These new “HPLC” instruments could develop up to 6,000psi (400 bar) of pressure, and included improved detectors and columns. HPLC really began to take hold in the mid to late 1970’s. With continued advances in performance, the name was changed to High Performance Liquid Chromatography (HPLC). High Performance Liquid Chromatography (HPLC) is now one of the most powerful tools in analytical chemistry, with the ability to separate, identify and quantitate the compounds that are present in any sample that can be dissolved in a liquid. Today, trace concentrations of compounds, as low as “parts per trillion” (ppt), are easily obtained. HPLC can be applied to just about any sample, such as pharmaceuticals, food, nutraceuticals, cosmetics, environmental matrices
Applications for HPLC
Preparative HPLC refers to the process of isolation and purification of compounds. Important is the degree of solute purity and the throughput, which is the amount of compound produced per unit time. This differs from analytical HPLC, where the focus is to obtain information about the sample compound. The information that can be obtained includes identification, quantification, and resolution of a compound.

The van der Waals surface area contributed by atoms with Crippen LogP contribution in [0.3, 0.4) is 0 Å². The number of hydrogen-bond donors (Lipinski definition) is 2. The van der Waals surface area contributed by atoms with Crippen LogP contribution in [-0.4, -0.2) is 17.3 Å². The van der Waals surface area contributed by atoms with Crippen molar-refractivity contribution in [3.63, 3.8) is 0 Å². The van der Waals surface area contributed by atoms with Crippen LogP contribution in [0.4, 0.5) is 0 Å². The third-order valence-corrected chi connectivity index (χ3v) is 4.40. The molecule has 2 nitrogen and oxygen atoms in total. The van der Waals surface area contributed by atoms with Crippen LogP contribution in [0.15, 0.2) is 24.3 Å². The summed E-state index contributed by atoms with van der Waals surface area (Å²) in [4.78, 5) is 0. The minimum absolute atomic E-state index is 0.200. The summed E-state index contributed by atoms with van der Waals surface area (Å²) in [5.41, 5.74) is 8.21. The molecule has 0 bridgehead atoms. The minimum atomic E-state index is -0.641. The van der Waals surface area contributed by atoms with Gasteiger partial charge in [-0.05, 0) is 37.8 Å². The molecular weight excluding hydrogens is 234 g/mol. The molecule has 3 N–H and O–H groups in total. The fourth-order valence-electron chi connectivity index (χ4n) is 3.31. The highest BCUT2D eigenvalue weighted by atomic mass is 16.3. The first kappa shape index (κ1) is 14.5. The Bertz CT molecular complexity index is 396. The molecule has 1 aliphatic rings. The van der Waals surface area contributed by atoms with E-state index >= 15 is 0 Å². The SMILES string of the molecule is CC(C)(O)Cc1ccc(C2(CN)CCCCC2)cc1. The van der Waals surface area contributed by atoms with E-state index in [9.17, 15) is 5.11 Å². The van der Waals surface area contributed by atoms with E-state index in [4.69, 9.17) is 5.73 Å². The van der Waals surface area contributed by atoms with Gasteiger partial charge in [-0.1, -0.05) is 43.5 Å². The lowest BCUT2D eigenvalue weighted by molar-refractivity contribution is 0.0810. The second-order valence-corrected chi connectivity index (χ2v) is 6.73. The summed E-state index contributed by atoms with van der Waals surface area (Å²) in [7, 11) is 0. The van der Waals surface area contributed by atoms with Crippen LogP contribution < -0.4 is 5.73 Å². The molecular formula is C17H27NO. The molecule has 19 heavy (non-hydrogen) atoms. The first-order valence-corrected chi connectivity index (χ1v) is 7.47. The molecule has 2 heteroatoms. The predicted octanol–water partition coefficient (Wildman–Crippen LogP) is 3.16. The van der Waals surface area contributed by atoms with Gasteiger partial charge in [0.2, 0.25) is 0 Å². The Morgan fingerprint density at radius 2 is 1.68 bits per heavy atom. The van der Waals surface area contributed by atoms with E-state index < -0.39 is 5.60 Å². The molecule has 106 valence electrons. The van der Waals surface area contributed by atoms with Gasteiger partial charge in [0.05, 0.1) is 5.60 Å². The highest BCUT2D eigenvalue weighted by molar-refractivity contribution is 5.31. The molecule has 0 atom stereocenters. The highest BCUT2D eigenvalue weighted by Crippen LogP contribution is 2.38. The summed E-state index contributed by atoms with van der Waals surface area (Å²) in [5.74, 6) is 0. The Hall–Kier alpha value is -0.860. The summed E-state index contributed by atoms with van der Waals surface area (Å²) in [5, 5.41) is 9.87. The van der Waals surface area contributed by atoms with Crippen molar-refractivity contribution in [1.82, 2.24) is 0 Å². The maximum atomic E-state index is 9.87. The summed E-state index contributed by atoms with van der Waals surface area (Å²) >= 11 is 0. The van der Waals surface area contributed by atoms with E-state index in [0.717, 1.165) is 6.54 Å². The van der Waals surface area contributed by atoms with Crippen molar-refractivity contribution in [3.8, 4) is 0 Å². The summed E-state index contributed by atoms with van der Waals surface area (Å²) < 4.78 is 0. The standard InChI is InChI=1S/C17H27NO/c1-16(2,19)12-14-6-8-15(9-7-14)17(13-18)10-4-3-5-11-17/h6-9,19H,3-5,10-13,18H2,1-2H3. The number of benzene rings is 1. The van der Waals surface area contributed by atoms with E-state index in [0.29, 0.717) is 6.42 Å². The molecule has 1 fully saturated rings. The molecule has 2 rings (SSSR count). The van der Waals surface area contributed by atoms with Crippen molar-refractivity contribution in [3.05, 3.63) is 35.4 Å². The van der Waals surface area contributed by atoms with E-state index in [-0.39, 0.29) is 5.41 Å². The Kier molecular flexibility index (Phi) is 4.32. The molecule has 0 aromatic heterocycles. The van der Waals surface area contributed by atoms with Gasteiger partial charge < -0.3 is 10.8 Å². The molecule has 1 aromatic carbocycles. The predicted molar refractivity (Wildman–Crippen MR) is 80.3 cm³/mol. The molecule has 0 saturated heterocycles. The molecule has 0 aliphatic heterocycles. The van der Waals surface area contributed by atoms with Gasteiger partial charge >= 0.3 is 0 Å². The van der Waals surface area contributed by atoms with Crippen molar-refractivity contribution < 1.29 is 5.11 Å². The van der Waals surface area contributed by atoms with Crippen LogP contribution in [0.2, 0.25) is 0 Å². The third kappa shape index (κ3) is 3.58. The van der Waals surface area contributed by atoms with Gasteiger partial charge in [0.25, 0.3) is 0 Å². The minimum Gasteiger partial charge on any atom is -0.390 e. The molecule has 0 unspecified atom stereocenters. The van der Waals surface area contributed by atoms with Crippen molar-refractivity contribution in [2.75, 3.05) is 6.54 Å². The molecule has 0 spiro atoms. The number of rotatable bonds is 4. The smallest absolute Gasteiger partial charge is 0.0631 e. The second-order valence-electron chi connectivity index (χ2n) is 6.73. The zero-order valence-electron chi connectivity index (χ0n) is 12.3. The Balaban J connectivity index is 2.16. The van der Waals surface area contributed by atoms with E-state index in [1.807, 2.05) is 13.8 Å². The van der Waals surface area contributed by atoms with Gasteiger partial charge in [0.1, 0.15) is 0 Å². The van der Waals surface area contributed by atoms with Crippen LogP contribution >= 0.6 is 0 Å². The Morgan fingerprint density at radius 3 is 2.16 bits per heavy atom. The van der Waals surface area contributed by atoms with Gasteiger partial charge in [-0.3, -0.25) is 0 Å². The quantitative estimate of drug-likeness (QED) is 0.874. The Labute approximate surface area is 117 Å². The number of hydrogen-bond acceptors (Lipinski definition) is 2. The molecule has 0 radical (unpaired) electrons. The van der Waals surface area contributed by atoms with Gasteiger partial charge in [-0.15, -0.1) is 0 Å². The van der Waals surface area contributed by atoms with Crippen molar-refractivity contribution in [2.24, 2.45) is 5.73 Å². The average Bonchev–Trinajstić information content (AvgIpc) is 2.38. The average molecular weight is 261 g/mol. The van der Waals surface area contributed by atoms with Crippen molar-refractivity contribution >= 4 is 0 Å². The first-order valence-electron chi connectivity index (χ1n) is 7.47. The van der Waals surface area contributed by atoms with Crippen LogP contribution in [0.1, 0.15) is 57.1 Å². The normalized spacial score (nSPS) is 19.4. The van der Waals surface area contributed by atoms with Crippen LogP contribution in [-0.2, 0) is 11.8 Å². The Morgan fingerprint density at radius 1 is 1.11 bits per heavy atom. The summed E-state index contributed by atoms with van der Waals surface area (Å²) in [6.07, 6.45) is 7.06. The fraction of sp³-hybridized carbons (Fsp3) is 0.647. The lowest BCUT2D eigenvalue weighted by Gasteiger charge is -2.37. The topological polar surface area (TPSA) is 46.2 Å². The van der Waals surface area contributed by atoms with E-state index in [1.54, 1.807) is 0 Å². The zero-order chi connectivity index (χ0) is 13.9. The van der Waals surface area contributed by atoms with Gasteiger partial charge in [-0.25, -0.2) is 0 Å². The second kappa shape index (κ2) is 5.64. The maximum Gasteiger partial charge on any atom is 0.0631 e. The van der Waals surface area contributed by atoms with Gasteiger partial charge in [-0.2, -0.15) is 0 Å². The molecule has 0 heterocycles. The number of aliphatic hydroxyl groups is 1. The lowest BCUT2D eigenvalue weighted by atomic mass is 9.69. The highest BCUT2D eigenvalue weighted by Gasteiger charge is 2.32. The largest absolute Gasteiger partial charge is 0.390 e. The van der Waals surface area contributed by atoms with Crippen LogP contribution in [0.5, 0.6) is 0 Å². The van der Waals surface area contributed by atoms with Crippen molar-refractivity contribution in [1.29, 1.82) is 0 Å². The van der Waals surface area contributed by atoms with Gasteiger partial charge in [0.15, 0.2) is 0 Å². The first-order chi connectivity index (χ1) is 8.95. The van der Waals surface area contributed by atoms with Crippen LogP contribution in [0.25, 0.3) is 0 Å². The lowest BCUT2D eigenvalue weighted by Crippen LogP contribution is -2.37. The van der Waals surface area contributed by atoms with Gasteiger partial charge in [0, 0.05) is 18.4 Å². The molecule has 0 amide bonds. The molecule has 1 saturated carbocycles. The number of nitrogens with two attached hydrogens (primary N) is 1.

Chemical Separations can be accomplished using HPLC by utilizing the fact that certain compounds have different migration rates given a particular column and mobile phase. Thus, the chromatographer can separate compounds (more on chiral separations) from each other using HPLC; the extent or degree of separation is mostly determined by the choice of stationary phase and mobile phase.
Purification refers to the process of separating or extracting the target compound from other (possibly structurally related) compounds or contaminants. Each compound should have a characteristic peak under certain chromatographic conditions. Depending on what needs to be separated and how closely related the samples are, the chromatographer may choose the conditions, such as the proper mobile phase, to allow adequate separation in order to collect or extract the desired compound as it elutes from the stationary phase. The migration of the compounds and contaminants through the column need to differ enough so that the pure desired compound can be collected or extracted without incurring any other undesired compound.